If a person ever reached 200 years old, they would probably be a good candidate for a professional makeover. Buildings are no different. The Miami University campus, in Oxford, Ohio, has celebrated its bicentennial, and though only a few residence halls date back to the 1800s, the entire campus is receiving the green treatment through what’s become known as the Miami Makeover. Claire Wagner, the university’s news and public information director, explains in her own words how preserving its modified Georgian architecture is saving the school millions.

“Interest in campus sustainability has skyrocketed in recent years.” Claire Wagner, Miami University

Stay Current. For any university, every few years you need to update your facilities for the safety and comfort of your students. We have a long-range housing and dining master plan, but in 2011 we had so many projects that demanded attention … we decided to combine the projects into one large campaign, known as the Miami Makeover. Of the 40 construction projects happening on campus at the same time, many incorporated some aspect of sustainability. Upgrades to our two oldest residence halls, Elliott and Stoddard, included geothermal heating and cooling and heat-recovery systems.

Respond to Demands. Interest in campus sustainability has skyrocketed in recent years. We rely on coal to heat the campus, but over the years we’ve worked to improve efficiencies. Our students weren’t satisfied, pushing for a coal commitment. In response to the plea, in April 2011, our president, Dr. David Hodge, unveiled the university’s first statement on sustainability. Topics such as clean energy, classroom engagement, campus culture, landscaping and planning, and purchasing were included in our sustainable goals.

The student government had been asking for a new student center for the last 10 years. They wanted more space to be together, whether informally or in meeting rooms. Because the students asked for it, and they took a vote, it was determined when the Armstrong Student Center opens in spring 2014, they will accept a student fee to help pay off the debt.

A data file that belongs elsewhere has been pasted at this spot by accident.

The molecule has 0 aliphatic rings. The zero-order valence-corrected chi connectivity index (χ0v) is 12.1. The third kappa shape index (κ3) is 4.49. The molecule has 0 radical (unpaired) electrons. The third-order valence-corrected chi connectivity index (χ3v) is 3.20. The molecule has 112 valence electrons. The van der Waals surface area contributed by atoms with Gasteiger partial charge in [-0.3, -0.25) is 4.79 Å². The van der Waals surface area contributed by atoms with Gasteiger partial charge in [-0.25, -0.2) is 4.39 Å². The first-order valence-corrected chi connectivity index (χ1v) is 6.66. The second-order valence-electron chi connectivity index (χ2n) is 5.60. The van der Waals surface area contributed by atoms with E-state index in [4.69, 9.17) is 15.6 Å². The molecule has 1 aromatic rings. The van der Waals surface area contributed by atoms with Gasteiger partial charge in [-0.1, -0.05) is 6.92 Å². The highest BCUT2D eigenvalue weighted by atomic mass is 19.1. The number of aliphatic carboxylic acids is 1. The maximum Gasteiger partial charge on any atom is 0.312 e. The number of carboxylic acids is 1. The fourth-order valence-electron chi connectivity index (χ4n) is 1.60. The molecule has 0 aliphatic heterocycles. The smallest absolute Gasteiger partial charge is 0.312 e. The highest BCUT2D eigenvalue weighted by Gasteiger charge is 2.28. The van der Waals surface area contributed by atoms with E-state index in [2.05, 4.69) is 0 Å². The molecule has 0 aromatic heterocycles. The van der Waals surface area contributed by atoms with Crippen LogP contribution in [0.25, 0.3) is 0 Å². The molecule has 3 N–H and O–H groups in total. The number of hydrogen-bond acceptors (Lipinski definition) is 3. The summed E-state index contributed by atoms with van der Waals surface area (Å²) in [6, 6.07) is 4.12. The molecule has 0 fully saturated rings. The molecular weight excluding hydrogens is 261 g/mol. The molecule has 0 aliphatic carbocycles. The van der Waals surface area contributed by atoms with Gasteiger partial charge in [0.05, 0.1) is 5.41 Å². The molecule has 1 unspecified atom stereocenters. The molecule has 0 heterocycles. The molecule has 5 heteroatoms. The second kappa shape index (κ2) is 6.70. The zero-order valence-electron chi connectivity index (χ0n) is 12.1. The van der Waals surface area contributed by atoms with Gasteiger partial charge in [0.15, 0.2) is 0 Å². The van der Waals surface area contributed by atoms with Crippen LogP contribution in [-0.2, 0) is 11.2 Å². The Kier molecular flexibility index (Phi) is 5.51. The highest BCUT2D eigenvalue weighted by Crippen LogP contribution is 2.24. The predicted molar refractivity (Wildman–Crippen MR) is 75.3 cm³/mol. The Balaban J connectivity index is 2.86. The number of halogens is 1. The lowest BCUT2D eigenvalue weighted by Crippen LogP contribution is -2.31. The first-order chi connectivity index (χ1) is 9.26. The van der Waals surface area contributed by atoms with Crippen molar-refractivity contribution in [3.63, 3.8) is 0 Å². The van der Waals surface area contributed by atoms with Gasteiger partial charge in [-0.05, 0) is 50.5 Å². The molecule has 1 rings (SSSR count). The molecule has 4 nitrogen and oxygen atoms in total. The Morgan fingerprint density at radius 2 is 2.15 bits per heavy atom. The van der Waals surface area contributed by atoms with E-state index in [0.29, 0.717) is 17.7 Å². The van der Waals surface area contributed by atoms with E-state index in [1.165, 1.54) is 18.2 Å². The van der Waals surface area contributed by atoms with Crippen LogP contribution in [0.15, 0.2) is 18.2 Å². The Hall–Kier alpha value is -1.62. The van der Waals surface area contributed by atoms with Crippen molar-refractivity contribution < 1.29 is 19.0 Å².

Preserve Where Possible. Our architectural style is known as “modified Georgian;” the majority of our buildings are red brick with cream-colored trim around the windows. One thing we’ve been doing for the last six or seven years is instead of demolishing a building that needs to come down, we deconstruct it.

As we began the planning process for our new Armstrong Student Center, we considered tearing down the three buildings on the site and construct a new building in their place. But the project bids were too high. Architects redrew the plans to make use of the existing structures, bringing the project cost down over $30 million. Using the buildings’ shells was our first step toward sustainability.

[We also are] hoping to use 35 percent less energy per square foot to heat and cool the student center. The building’s fixtures will use less water. Motion and CO2 sensors will conserve energy. Rainwater collected will irrigate the landscaping. All these systems will contribute points as we pursue LEED certification.

Prepare for the Future. We wanted to incorporate sustainability in our academic offerings. We’ve long had an Institute for Environmental Sciences, but in 2011 we offered students the ability to co-major in sustainability. They need to declare a major, and sustainability can be a secondary major, studying concepts and applications. The university took input from more than 15 departments that contribute classes to the major. The program includes a broad perspective on social, economic, and design as well as the environmental aspects of sustainability.